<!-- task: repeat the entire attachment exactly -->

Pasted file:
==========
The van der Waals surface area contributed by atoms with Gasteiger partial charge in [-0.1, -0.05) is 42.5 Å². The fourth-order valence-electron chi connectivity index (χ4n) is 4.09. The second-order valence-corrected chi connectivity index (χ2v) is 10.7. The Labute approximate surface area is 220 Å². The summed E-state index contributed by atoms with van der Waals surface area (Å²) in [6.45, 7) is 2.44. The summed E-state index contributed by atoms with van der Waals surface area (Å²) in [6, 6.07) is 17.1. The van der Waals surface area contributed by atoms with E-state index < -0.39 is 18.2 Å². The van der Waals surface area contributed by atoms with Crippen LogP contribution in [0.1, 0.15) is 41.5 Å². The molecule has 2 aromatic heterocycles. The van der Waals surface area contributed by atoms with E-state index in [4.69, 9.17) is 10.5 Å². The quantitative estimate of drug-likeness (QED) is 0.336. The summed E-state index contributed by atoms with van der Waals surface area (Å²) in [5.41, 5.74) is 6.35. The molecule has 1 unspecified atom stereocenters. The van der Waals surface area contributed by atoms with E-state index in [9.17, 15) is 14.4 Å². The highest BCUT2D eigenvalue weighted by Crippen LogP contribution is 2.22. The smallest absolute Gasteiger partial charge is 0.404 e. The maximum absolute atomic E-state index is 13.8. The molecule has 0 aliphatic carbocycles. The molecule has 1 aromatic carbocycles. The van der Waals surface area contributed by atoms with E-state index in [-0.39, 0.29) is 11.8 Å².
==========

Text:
The van der Waals surface area contributed by atoms with Gasteiger partial charge in [-0.1, -0.05) is 42.5 Å². The fourth-order valence-electron chi connectivity index (χ4n) is 4.09. The second-order valence-corrected chi connectivity index (χ2v) is 10.7. The Labute approximate surface area is 220 Å². The summed E-state index contributed by atoms with van der Waals surface area (Å²) in [6.45, 7) is 2.44. The summed E-state index contributed by atoms with van der Waals surface area (Å²) in [6, 6.07) is 17.1. The van der Waals surface area contributed by atoms with E-state index < -0.39 is 18.2 Å². The van der Waals surface area contributed by atoms with Crippen LogP contribution in [0.1, 0.15) is 41.5 Å². The molecule has 2 aromatic heterocycles. The van der Waals surface area contributed by atoms with E-state index in [4.69, 9.17) is 10.5 Å². The quantitative estimate of drug-likeness (QED) is 0.336. The summed E-state index contributed by atoms with van der Waals surface area (Å²) in [5.41, 5.74) is 6.35. The molecule has 1 unspecified atom stereocenters. The van der Waals surface area contributed by atoms with E-state index in [9.17, 15) is 14.4 Å². The highest BCUT2D eigenvalue weighted by Crippen LogP contribution is 2.22. The smallest absolute Gasteiger partial charge is 0.404 e. The maximum absolute atomic E-state index is 13.8. The molecule has 0 aliphatic carbocycles. The molecule has 1 aromatic carbocycles. The van der Waals surface area contributed by atoms with E-state index in [-0.39, 0.29) is 11.8 Å².